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Play vs Prop: Games, Videogames, and Why Videogames Aren’t Games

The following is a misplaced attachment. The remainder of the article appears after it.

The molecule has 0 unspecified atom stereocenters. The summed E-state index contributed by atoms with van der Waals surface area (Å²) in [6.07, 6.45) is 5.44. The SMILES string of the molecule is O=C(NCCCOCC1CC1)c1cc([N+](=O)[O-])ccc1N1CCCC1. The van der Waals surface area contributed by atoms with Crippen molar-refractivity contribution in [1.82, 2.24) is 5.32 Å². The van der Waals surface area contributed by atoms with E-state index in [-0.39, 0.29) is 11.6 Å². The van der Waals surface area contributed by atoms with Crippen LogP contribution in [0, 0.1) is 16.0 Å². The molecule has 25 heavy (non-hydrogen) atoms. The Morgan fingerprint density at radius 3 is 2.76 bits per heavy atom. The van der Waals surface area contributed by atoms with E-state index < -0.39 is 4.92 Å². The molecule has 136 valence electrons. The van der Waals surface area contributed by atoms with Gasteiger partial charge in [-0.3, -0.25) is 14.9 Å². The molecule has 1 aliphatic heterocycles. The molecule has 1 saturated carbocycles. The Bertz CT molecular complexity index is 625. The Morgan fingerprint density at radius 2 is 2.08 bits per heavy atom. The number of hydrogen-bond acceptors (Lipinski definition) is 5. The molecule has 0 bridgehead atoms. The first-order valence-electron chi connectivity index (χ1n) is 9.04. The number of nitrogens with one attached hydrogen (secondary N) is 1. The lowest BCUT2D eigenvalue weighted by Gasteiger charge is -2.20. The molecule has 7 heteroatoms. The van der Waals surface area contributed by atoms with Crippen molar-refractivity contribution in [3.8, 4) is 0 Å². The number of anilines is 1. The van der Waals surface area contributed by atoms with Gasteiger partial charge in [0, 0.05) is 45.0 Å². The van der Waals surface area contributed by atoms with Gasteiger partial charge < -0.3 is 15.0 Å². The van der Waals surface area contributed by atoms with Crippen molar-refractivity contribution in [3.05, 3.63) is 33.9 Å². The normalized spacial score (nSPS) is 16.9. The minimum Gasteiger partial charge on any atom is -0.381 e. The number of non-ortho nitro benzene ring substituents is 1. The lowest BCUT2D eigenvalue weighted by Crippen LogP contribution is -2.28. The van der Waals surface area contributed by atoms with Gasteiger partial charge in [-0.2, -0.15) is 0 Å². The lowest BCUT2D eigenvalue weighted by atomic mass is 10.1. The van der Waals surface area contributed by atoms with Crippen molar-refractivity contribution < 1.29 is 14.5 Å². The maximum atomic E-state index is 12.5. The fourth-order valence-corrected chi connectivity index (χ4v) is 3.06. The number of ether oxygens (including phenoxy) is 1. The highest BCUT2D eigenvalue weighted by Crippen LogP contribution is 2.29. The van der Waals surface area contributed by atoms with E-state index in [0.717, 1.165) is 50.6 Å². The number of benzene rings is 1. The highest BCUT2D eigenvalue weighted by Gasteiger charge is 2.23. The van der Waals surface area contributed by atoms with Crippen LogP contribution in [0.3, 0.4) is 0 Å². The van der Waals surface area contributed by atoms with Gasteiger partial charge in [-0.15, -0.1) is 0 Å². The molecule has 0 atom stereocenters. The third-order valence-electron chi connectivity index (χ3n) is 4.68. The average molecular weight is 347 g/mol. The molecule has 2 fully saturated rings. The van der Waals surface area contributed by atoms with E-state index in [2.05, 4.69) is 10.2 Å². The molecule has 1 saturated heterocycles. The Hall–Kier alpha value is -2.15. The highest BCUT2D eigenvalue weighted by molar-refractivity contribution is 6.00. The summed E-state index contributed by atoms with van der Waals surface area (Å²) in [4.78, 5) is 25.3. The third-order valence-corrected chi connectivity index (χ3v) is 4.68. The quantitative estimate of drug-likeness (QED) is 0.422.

What are games, exactly? It’s a tired question in the videogames industry, but it’s tired mainly because nobody has been able to agree on an answer. Many game designers are fed up with the whole debate and find all the semantic squabbling rather pointless, yet I think it’s telling that the debate persists. No other medium causes such confusion–everybody knows, and can easily identify, a book or a film or a sculpture or a painting. Videogames, on the other hand, are more ambiguous. Take Feed the Head, for instance–is it a game? Is it a toy? Is it something else? This is not a deliberately experimental work meant to push the boundaries of definition, this is a relatively modest (though delightful and admittedly surreal) work of simple entertainment. What about David Cage’s Heavy Rain? Is it a game, or is it an “interactive film”? Is there a difference? What about SimCity? Its own creator, Will Wright, attests that SimCity is a “toy”, not a game. Does this make other simulation games toys as well? And what does that mean for the toys? Could a toy, typically associated with the frivolous play of children, ever be art? Could one use a toy to tell a story, or convey emotion?

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